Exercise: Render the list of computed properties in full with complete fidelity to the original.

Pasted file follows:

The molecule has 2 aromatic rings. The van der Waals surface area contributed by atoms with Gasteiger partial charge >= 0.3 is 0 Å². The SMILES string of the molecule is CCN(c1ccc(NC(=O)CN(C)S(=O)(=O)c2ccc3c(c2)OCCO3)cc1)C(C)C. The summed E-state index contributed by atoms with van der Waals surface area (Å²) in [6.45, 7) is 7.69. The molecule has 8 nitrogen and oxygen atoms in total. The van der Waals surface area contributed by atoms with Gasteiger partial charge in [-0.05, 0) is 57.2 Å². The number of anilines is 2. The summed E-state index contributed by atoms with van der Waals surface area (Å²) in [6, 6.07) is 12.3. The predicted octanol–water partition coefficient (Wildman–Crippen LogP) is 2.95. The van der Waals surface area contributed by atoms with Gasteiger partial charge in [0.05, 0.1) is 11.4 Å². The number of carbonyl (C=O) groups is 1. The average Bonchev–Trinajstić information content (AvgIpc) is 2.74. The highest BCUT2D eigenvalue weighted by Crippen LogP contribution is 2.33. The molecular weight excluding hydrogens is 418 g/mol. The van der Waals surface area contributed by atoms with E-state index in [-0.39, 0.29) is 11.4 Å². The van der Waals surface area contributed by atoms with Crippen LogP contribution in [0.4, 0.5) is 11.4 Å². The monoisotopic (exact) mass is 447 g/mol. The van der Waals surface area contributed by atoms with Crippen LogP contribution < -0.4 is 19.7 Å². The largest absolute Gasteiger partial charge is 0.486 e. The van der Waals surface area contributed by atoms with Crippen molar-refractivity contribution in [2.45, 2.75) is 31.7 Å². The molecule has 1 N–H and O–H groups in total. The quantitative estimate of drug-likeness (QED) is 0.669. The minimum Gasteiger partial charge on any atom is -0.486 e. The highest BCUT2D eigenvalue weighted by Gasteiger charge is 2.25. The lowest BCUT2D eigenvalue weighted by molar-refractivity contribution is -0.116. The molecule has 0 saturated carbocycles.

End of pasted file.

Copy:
The molecule has 2 aromatic rings. The van der Waals surface area contributed by atoms with Gasteiger partial charge >= 0.3 is 0 Å². The SMILES string of the molecule is CCN(c1ccc(NC(=O)CN(C)S(=O)(=O)c2ccc3c(c2)OCCO3)cc1)C(C)C. The summed E-state index contributed by atoms with van der Waals surface area (Å²) in [6.45, 7) is 7.69. The molecule has 8 nitrogen and oxygen atoms in total. The van der Waals surface area contributed by atoms with Gasteiger partial charge in [-0.05, 0) is 57.2 Å². The number of anilines is 2. The summed E-state index contributed by atoms with van der Waals surface area (Å²) in [6, 6.07) is 12.3. The predicted octanol–water partition coefficient (Wildman–Crippen LogP) is 2.95. The van der Waals surface area contributed by atoms with Gasteiger partial charge in [0.05, 0.1) is 11.4 Å². The number of carbonyl (C=O) groups is 1. The average Bonchev–Trinajstić information content (AvgIpc) is 2.74. The highest BCUT2D eigenvalue weighted by Crippen LogP contribution is 2.33. The molecular weight excluding hydrogens is 418 g/mol. The van der Waals surface area contributed by atoms with E-state index in [-0.39, 0.29) is 11.4 Å². The van der Waals surface area contributed by atoms with Crippen LogP contribution in [0.4, 0.5) is 11.4 Å². The monoisotopic (exact) mass is 447 g/mol. The van der Waals surface area contributed by atoms with Crippen LogP contribution < -0.4 is 19.7 Å². The largest absolute Gasteiger partial charge is 0.486 e. The van der Waals surface area contributed by atoms with Crippen molar-refractivity contribution in [2.45, 2.75) is 31.7 Å². The molecule has 1 N–H and O–H groups in total. The quantitative estimate of drug-likeness (QED) is 0.669. The minimum Gasteiger partial charge on any atom is -0.486 e. The highest BCUT2D eigenvalue weighted by Gasteiger charge is 2.25. The lowest BCUT2D eigenvalue weighted by molar-refractivity contribution is -0.116. The molecule has 0 saturated carbocycles.